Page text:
Idaho today executed a man who said he had beaten two people to death with a baseball bat at a bar for no reason other than that "it was time for them to die."
The execution, by injection, was Idaho's first in 36 years.
As the execution of the inmate, Keith Eugene Wells, 31, went ahead at the Idaho Maximum Security Institution, inmates pounded on walls and stomped on the floor in protest. And foes of the death penalty staged vigils at the State Capitol and the prison.
The United States Supreme Court had rejected an appeal filed against Mr. Wells's wishes. The vote was 7 to 2, with Justices John Paul Stevens and Harry A. Blackmun in the minority. Mr. Wells's lawyer, Rolf Kehne, had contended that his client was incompetent and therefore not capable of deciding whether to appeal his conviction.
Mr. Wells had no final statement. But a reporter for KTVB-TV, Dee Sarton, said Mr. Wells called her at home on Wednesday night to ask her to tell his victims' relatives that he was sorry.
Mr. Wells was convicted in the slayings of John Justad, 23, and Brandi Rains, 20, at a tavern here in 1990. He was on parole for robbery at the time and described himself that night as "a predator on the prowl for prey."
In an interview with The Idaho Statesman, Mr. Wells said he had been at the bar for about two hours when "I knew it was time for them to die." Using a bat he had brought with him, he beat Mr. Justad, a patron, as he came out of the bathroom, and turned on Ms. Rains, a tavern employee, when she came to see what was happening.
Mr. Kehne had argued that the defense was not given adequate opportunity to establish that Mr. Wells was incompetent to stand trial. He said Mr. Wells believed that he was possessed by demons and that he would rid himself of them by dying.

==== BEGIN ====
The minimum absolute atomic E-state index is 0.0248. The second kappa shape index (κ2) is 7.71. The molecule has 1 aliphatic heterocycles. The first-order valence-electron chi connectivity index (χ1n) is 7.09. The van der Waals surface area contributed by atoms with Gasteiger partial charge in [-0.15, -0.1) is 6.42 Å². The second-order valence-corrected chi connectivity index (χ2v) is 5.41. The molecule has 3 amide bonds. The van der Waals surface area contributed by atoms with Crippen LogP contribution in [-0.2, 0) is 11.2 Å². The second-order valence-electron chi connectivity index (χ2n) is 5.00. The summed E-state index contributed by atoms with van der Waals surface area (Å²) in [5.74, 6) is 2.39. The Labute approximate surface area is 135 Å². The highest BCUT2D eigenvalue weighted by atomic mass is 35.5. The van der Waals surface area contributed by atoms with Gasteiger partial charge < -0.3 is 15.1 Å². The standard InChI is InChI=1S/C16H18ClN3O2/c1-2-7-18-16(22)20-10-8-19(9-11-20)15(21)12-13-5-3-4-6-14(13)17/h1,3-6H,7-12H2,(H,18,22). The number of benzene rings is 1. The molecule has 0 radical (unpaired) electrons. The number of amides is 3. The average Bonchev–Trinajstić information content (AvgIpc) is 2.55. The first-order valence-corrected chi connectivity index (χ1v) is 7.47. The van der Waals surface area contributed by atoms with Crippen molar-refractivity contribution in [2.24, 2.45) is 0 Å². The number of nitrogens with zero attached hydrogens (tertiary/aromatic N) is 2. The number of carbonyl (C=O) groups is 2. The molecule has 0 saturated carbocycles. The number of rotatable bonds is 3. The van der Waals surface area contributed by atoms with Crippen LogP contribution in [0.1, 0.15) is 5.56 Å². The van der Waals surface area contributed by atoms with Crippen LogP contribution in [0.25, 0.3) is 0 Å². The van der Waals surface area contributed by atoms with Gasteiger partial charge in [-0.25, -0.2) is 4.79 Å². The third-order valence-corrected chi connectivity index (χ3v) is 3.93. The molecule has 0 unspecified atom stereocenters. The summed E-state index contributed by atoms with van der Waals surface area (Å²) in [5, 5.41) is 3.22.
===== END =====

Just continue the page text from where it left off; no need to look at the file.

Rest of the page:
The execution was the first in the nation in 1994 and Idaho's first since Oct. 18, 1957, when Raymond Allen Snowden, a 35-year-old itinerant laborer, was hanged for the murder and mutilation of a woman he met at a bar.
Idaho reinstated the death penalty in 1977 after the Supreme allowed capital punishment to resume. It changed the method of execution to lethal injection in 1982. Twenty-one people remain on Idaho's death row.
18 F.3d 656
Keith Eugene WELLS, by and through Rolf
M. KEHNE, Petitioner-Appellant,
A.J. ARAVE, Warden, Respondent-Appellee.
States Court of Appeals,
Jan. 5, 1994.
Before: BROWNING, NOONAN, and O'SCANNLAIN, Circuit Judges.
Rolf M. Kehne seeks to appeal the district court's dismissal of a petition for a writ of habeas corpus and requests a certificate of probable cause and a stay of execution as a "next friend" of Keith Eugene Wells. Finding this case controlled by Brewer v. Lewis, 989 F.2d 1021 (9th Cir.1993), we deny the certificate of probable cause and the application for a stay.
Keith Eugene Wells was convicted of felony murder on October 23, 1991. After filing a petition for post-conviction relief in state court, Wells moved on February 22, 1993 to dismiss the petition and his appointed attorneys, Rolf Kehne and John Adams, stating in a written declaration that he desired to waive all rights to further post-conviction relief because "prolonging [his] life through years of appeals will only serve to prolong the pain and grief of not only my family members and loved ones, but that of the victims' families and loved ones as well."
The Idaho district court held two hearings to determine Wells' competence to dismiss the petition and concluded Wells was competent to and did knowingly and voluntary waive his right to pursue further post-conviction relief. The Idaho Supreme Court affirmed the dismissal.